I used to be equally happy fishing alone, but over the years, I realized that it's not the fishing experience that means anything to me, it's the companionship.  This year, I've fished with several friends on and off the ice.  My buddy Kenny Land (and his son), and my daughter have shared some of my shore fishing spots along with Howard, and we had some great times and caught some pretty good fish.

I also have to thank my friend Steve, for allowing me to hunt at his hunting spots, and my friend Bob N. for allowing me access to his property to bowhunt whitetail deer.

Captain Dave Roberts with a fine Black Hills largemouth.
There are several fishing buddies that I'm thankful for their friendship that I didn't have the pleasure of fishing with this year.  Instead, I'm thankful for the fishing memories and the things that I've learned either from or with them over the years.  My thanks and appreciation goes out to Jim Cumming from Maine, Mark Sirko, Ken Askins, Carpcatcher Jim and Geoff Cirelli from Pennsylvania, Scott Freeman from Wisconsin, Jeff Redinger from Illinois, and Jay Dimig, Glenn Cumings and Mark Purisch from Maryland.  One more very good friend, who has been going through some tough times the past few years, is Bill May of Maryland, a great guy and I'm always thankful for what he's done for me over the years but also his continued friendship.  Bill, we have to get you back out on the water buddy.  Call me soon.

Bob Barber, not only one of the best anglers that I know, but also one of my best friends.
I'm thankful for the long term friendships too, like that of Brian Kopp, the best man at my wedding and a friend of mine for 45 years.  For that of John Bonchi, his Dad Al, for the many fine fishing trips and memories that we've shared over the years and will never forget.  If it wasn't for John, I wouldn't have taken up bowhunting.  And, if it wasn't for my friendship with him, I never would have met my wife!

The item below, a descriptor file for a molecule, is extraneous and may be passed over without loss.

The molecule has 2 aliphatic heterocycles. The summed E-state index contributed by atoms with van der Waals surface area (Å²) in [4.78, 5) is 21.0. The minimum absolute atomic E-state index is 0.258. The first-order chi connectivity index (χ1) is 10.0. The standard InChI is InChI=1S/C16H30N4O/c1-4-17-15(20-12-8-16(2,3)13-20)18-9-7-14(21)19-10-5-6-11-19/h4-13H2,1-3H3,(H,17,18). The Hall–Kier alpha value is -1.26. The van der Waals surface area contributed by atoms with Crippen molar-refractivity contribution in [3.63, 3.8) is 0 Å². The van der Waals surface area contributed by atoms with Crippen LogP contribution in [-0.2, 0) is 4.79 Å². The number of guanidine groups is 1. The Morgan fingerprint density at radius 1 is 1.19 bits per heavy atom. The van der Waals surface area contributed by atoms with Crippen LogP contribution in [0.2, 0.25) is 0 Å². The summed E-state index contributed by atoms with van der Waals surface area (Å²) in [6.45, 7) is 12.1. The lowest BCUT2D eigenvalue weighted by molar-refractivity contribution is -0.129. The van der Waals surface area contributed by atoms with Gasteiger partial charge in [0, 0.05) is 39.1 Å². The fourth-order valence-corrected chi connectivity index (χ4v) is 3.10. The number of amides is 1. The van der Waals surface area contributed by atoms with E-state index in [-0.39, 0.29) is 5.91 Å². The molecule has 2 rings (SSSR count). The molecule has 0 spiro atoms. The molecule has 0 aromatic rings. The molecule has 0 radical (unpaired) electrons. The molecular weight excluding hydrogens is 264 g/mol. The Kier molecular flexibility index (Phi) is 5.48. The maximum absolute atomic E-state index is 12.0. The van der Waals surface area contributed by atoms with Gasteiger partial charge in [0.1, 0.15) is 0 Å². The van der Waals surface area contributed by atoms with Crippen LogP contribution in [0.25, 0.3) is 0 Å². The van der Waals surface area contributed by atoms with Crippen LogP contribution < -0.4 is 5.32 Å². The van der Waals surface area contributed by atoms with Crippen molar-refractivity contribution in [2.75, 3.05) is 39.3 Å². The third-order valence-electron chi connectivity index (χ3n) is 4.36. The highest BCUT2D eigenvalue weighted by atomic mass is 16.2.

I have made many friends over the internet of the years, mostly from fishing, hunting, and fossil forums, and now through the blogosphere.  I have three friends in particular that I've never fished or hunted with (but would be thrilled at the opportunity to do so), that have been a real influence and inspiration in starting and continuing my blog.  Thank you Bassjunky (Rob) for inspiring me to start this blog, and for promoting and following my efforts.  A big thank you also goes out to Tom Boyd, a.k.a. "Dad", for the same.  And for not only being a follower and for promoting my blog, but also for his expert advice on writing, and also his friendship, thanks go out to Gene Mueller.  The three of these guys write top notch blogs (and Gene also is the Outdoor Writer for the Washington Times Newspaper), and their blogs are linked on the right margin of my blog, so please visit them and post comments in appreciation for their efforts as well.

Thank you Gene, for all of your help and advice.
I've met many friends over the fossil forums too.  I've been collecting with a few of them, so thanks go out to Kevin May from Maryland, and the "Mikes" O'Shea from New Jersey, for spending time with me along the beach, and Kevin for taking me in his boat to some of his favorite collecting spots.  Thanks and appreciation for their on-line friendships to Daryl Sarafin and Mike Taggert, who is currently in Afghanistan serving our country (so many thanks for that too Mike).

I'd like to thank the administrations from the following web forums, for allowing me to promote my blog on their sites, Iceshanty; Myfishfinder; Myhuntingforum;; Riversmallies; Eastern PA Fishing Reports and a few other smaller forums that aren't currently open to the public.

Last but not least, I'd like to extend my thanks to you, the readers and followers of my blog.  Your continued interest in my posts inspires me to keep going.  Thanks for visiting my blog, and thanks for coming back.  I really appreciate it.

Finally, I'd like to wish everyone a Happy Thanksgiving Day!

Monday, November 21, 2011

A Fishing Pictoral Post

Rather than write my long winded posts, I thought that for this iteration of Fat Boy's Outdoors, I'd simply post a few fishing pictures that you may not have seen.  A picture is worth a thousand words, right?  There is no particular order or story to be told here.  Some of these are old, some are new, some mine, some not, some here and some there.  So, I hope that you get your fill of my speechless words.  Enjoy!

Gene Mueller with a Potomac sure to visit his fine blog at

Yours truly, notice the resemblance between the shape of the belly along with the wiskers between the angler and his catch.
Yours truly with a picture worthy pike...NOT!
Dang Edwin, when you said we were going trolling, this isn't what I had in mind...
This is one of my fishin buddies, Edwin.  He's a wacky rig expert...